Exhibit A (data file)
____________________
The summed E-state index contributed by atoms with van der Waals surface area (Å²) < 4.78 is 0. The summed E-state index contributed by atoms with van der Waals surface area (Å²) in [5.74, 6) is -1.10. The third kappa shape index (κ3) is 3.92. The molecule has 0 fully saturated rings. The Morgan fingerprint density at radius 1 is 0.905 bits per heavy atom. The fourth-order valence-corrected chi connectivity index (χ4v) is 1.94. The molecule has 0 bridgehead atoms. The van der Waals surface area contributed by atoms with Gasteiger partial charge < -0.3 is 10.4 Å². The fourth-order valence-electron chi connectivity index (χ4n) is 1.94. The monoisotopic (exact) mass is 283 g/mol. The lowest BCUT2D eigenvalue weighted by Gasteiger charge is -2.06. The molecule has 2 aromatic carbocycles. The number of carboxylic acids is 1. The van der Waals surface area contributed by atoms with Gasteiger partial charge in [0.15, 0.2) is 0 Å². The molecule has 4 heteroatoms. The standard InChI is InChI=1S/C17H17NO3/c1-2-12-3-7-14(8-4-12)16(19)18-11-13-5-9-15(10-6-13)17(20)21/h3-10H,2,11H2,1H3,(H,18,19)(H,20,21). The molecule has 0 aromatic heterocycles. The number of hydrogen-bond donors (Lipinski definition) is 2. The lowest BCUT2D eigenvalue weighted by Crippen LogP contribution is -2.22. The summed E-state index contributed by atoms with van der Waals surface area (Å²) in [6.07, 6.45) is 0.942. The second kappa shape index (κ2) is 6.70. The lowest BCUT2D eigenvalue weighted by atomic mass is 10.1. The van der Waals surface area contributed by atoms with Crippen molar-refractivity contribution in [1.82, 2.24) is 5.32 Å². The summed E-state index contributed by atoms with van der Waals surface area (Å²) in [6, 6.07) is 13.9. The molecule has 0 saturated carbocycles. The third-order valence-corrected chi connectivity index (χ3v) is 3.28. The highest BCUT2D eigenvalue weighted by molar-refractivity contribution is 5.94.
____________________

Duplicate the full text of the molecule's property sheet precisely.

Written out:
The summed E-state index contributed by atoms with van der Waals surface area (Å²) < 4.78 is 0. The summed E-state index contributed by atoms with van der Waals surface area (Å²) in [5.74, 6) is -1.10. The third kappa shape index (κ3) is 3.92. The molecule has 0 fully saturated rings. The Morgan fingerprint density at radius 1 is 0.905 bits per heavy atom. The fourth-order valence-corrected chi connectivity index (χ4v) is 1.94. The molecule has 0 bridgehead atoms. The van der Waals surface area contributed by atoms with Gasteiger partial charge < -0.3 is 10.4 Å². The fourth-order valence-electron chi connectivity index (χ4n) is 1.94. The monoisotopic (exact) mass is 283 g/mol. The lowest BCUT2D eigenvalue weighted by Gasteiger charge is -2.06. The molecule has 2 aromatic carbocycles. The number of carboxylic acids is 1. The van der Waals surface area contributed by atoms with Gasteiger partial charge in [0.15, 0.2) is 0 Å². The molecule has 4 heteroatoms. The standard InChI is InChI=1S/C17H17NO3/c1-2-12-3-7-14(8-4-12)16(19)18-11-13-5-9-15(10-6-13)17(20)21/h3-10H,2,11H2,1H3,(H,18,19)(H,20,21). The molecule has 0 aromatic heterocycles. The number of hydrogen-bond donors (Lipinski definition) is 2. The lowest BCUT2D eigenvalue weighted by Crippen LogP contribution is -2.22. The summed E-state index contributed by atoms with van der Waals surface area (Å²) in [6.07, 6.45) is 0.942. The second kappa shape index (κ2) is 6.70. The lowest BCUT2D eigenvalue weighted by atomic mass is 10.1. The van der Waals surface area contributed by atoms with Crippen molar-refractivity contribution in [1.82, 2.24) is 5.32 Å². The summed E-state index contributed by atoms with van der Waals surface area (Å²) in [6, 6.07) is 13.9. The molecule has 0 saturated carbocycles. The third-order valence-corrected chi connectivity index (χ3v) is 3.28. The highest BCUT2D eigenvalue weighted by molar-refractivity contribution is 5.94.